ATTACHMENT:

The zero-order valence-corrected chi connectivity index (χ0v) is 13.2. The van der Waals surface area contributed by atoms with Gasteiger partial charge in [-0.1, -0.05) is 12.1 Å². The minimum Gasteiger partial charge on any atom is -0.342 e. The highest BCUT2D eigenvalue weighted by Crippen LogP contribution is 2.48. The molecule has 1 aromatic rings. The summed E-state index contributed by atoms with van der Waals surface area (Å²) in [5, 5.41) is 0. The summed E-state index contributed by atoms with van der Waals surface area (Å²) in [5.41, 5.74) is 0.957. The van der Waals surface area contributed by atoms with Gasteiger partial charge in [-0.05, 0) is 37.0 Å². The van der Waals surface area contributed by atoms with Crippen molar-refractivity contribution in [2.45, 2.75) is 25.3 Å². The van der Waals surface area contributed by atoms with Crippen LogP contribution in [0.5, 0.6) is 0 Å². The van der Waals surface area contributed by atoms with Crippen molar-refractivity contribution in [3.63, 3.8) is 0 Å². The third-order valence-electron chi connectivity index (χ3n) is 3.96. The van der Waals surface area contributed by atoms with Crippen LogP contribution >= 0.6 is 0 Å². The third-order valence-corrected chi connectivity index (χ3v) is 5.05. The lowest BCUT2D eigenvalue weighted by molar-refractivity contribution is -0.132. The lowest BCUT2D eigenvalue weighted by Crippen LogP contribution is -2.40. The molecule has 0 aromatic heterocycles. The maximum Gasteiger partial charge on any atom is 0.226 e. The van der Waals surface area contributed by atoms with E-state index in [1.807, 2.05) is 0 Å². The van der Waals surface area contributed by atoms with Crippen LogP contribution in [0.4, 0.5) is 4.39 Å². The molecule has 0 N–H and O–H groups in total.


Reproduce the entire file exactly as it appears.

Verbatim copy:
The zero-order valence-corrected chi connectivity index (χ0v) is 13.2. The van der Waals surface area contributed by atoms with Gasteiger partial charge in [-0.1, -0.05) is 12.1 Å². The minimum Gasteiger partial charge on any atom is -0.342 e. The highest BCUT2D eigenvalue weighted by Crippen LogP contribution is 2.48. The molecule has 1 aromatic rings. The summed E-state index contributed by atoms with van der Waals surface area (Å²) in [5, 5.41) is 0. The summed E-state index contributed by atoms with van der Waals surface area (Å²) in [5.41, 5.74) is 0.957. The van der Waals surface area contributed by atoms with Gasteiger partial charge in [-0.05, 0) is 37.0 Å². The van der Waals surface area contributed by atoms with Crippen molar-refractivity contribution in [2.45, 2.75) is 25.3 Å². The van der Waals surface area contributed by atoms with Crippen LogP contribution in [0.5, 0.6) is 0 Å². The van der Waals surface area contributed by atoms with Crippen molar-refractivity contribution in [3.63, 3.8) is 0 Å². The third-order valence-electron chi connectivity index (χ3n) is 3.96. The van der Waals surface area contributed by atoms with Crippen LogP contribution >= 0.6 is 0 Å². The third-order valence-corrected chi connectivity index (χ3v) is 5.05. The lowest BCUT2D eigenvalue weighted by molar-refractivity contribution is -0.132. The lowest BCUT2D eigenvalue weighted by Crippen LogP contribution is -2.40. The molecule has 0 aromatic heterocycles. The maximum Gasteiger partial charge on any atom is 0.226 e. The van der Waals surface area contributed by atoms with E-state index in [1.807, 2.05) is 0 Å². The van der Waals surface area contributed by atoms with Crippen LogP contribution in [0.4, 0.5) is 4.39 Å². The molecule has 0 N–H and O–H groups in total.